U.S.S.G. § 1B1.10 (Policy Statement)(effective March 3, 2008) is the applicable policy statement. In pertinent part, it provides that under section 3582(c)(2) a court "may reduce the defendant's term of imprisonment" "when the guideline range applicable to that defendant has subsequently been lowered as a result of an amendment to the Guidelines manual listed in subsection (c) below." Id., § 1B1.10(a)(1). Amendment 706 is listed in subsection (c). However, "[a] reduction is not consistent with [the] policy statement and therefore is not authorized under 18 U.S.C. § 3582(c)(2) if . . . an amendment listed in subsection (c) does not have the effect of lowering the defendant's applicable guideline range." Id., § 1B1.10(a)(2)(B).
In determining the effect of the amendment on the defendant's sentence, and essentially to determine whether it lowers his applicable guideline range, the court: shall determine the amended guideline range that would have been applicable to the defendant if the amendment(s) to the guidelines listed in subsection (c) had been in effect at the time the defendant was sentenced. In making such determination, the court shall substitute only the amendments listed in subsection (c) for the corresponding guideline provisions that were applied when the defendant was sentenced and shall leave all other guideline application decisions unaffected.
Id., § 1B1.10(b)(1). The court "shall not reduce the defendant's term of imprisonment . . . to a term that is less than the minimum of the amended guideline range," id., § 1B1.10(b)(2)(A), but there is an exception for when the defendant had been sentenced to a term of imprisonment "less than the term of imprisonment provided by" his guideline range at the time of the original sentencing. In that case, "a reduction comparably less than the amended guideline range determined under [§ 1B1.10(b)(1)] may be appropriate." Id., § 1B1.10(b)(2)(B). "However, if the original term of imprisonment constituted a non-guideline sentence determined pursuant to 18 U.S.C. § 3553(a) and United States v. Booker, 543 U.S. 220 (2005), a further reduction generally would not be appropriate." Id.
Defendant argues that a reduction is proper because we said at sentencing that we would use the guidelines "as a measure" while "vary[ing]" from them "somewhat." Hence, in his view, the guidelines were used to establish his sentence. Further, since he was granted a 42% reduction, representing the percentage difference between fifty-seven months, the high end of his original guideline range, and twenty-four months, the sentence imposed, he should receive a corresponding reduction when using his recalculated guidelines range. According to Defendant, this would yield a nineteen-month sentence on the drug offense, five months less than the twenty-four-month sentence he is now serving.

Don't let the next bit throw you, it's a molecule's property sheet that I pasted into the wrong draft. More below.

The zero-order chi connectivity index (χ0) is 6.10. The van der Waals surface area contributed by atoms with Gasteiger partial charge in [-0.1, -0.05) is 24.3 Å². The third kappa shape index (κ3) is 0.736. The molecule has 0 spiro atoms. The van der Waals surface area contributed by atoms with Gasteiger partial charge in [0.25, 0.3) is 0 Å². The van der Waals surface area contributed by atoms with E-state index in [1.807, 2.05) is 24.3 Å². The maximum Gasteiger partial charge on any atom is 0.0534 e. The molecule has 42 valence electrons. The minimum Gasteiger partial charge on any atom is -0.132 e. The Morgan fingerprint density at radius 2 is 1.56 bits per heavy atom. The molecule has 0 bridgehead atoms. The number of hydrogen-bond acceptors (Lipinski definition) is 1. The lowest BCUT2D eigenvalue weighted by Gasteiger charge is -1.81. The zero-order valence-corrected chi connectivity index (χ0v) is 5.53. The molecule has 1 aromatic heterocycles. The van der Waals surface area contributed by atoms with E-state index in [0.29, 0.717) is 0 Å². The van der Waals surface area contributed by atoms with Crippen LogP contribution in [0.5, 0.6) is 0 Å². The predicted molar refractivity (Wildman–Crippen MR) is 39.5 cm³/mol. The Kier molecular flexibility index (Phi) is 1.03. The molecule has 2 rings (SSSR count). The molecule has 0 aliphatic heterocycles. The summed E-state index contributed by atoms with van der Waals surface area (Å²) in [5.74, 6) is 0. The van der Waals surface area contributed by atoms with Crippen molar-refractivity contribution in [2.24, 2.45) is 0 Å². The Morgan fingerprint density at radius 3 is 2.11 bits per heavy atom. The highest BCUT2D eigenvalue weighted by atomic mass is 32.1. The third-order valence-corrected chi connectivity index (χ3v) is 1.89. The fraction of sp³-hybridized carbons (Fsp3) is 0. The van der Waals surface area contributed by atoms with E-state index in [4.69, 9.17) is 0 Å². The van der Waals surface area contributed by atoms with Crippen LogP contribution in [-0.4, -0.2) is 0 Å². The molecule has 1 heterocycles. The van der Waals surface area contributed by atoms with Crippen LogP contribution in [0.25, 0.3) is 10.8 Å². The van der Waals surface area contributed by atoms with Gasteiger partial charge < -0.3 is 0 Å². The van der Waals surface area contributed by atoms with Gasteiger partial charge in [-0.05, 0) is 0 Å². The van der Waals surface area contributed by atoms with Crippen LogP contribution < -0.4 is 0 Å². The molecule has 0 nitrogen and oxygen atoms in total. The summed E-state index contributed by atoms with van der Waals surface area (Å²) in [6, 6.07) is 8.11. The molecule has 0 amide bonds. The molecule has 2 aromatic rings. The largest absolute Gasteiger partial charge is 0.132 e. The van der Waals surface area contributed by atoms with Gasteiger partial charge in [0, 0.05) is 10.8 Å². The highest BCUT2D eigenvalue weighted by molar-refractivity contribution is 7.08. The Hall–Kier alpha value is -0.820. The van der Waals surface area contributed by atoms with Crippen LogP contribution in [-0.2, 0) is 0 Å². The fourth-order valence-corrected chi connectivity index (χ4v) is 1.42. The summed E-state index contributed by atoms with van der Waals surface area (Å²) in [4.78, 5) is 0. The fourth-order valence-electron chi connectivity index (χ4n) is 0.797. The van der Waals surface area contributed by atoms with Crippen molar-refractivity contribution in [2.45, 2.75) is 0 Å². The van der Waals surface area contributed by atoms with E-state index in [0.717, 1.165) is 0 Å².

We decline to grant a further reduction. As noted, section 1B1.10(b)(2)(B) advises that if the original sentence was a non-guideline one determined pursuant to 18 U.S.C. § 3553(a) and Booker, supra, a further reduction "generally" is not appropriate." At sentencing, relying on Blakely, supra, to treat the federal guidelines as advisory only, we applied the same principle that Booker would later approve and declined to impose the sentence that was then called for by Defendant's drug quantity. We instead imposed a non-guideline sentence of twenty-four months. We will not disturb this Booker-type sentence.*fn2
Defendant's supplemental motion seeks a reduction based on his positive post-sentencing conduct. Application note 1(B)(iii) allows such conduct to be taken into account in determining: "(I) whether such a reduction is warranted; and (II) the extent of such reduction, but only within the limits described in subsection (b)." As the language of this application note shows, the use of post-sentencing conduct depends on whether the court decides that a reduction is warranted under Amendment 706. Because we have decided not to grant a reduction, Defendant's post-sentencing conduct while commendable, is not relevant.
We will issue an appropriate order.
AND NOW, this 16th day of April, 2008, it is ordered that Defendant's motion (doc. 55) for reduction of his sentence under 18 U.S.C. § 3582(c)(2) and his supplemental motion (doc. 58) are denied.
William W. Caldwell United States District Judge